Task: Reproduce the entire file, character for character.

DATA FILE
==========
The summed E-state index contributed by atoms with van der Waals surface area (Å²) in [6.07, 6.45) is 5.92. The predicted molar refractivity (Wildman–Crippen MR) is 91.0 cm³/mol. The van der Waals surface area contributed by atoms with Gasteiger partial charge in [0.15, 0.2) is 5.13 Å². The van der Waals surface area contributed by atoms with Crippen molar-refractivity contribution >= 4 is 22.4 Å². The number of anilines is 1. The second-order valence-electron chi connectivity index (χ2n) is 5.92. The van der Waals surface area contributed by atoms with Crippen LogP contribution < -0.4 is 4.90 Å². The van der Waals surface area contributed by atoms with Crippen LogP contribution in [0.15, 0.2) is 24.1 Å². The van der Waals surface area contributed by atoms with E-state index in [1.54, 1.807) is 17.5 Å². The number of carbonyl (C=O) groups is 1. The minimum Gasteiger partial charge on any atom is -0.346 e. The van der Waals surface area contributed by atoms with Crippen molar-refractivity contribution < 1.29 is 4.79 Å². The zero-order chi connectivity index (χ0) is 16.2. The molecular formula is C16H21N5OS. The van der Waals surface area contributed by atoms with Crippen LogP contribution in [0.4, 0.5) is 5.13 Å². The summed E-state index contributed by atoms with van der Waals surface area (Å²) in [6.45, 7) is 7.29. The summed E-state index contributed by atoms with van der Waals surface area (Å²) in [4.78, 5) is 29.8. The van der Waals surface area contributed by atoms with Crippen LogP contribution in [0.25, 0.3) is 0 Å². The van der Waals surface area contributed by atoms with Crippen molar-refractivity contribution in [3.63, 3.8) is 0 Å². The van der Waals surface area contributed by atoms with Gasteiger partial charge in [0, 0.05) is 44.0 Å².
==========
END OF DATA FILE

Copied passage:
The summed E-state index contributed by atoms with van der Waals surface area (Å²) in [6.07, 6.45) is 5.92. The predicted molar refractivity (Wildman–Crippen MR) is 91.0 cm³/mol. The van der Waals surface area contributed by atoms with Gasteiger partial charge in [0.15, 0.2) is 5.13 Å². The van der Waals surface area contributed by atoms with Crippen molar-refractivity contribution >= 4 is 22.4 Å². The number of anilines is 1. The second-order valence-electron chi connectivity index (χ2n) is 5.92. The van der Waals surface area contributed by atoms with Crippen LogP contribution < -0.4 is 4.90 Å². The van der Waals surface area contributed by atoms with Crippen LogP contribution in [0.15, 0.2) is 24.1 Å². The van der Waals surface area contributed by atoms with E-state index in [1.54, 1.807) is 17.5 Å². The number of carbonyl (C=O) groups is 1. The minimum Gasteiger partial charge on any atom is -0.346 e. The van der Waals surface area contributed by atoms with Crippen molar-refractivity contribution < 1.29 is 4.79 Å². The zero-order chi connectivity index (χ0) is 16.2. The molecular formula is C16H21N5OS. The van der Waals surface area contributed by atoms with Crippen LogP contribution in [0.4, 0.5) is 5.13 Å². The summed E-state index contributed by atoms with van der Waals surface area (Å²) in [6.45, 7) is 7.29. The summed E-state index contributed by atoms with van der Waals surface area (Å²) in [4.78, 5) is 29.8. The van der Waals surface area contributed by atoms with Crippen LogP contribution in [0.25, 0.3) is 0 Å². The van der Waals surface area contributed by atoms with Crippen molar-refractivity contribution in [3.63, 3.8) is 0 Å². The van der Waals surface area contributed by atoms with Gasteiger partial charge in [0, 0.05) is 44.0 Å².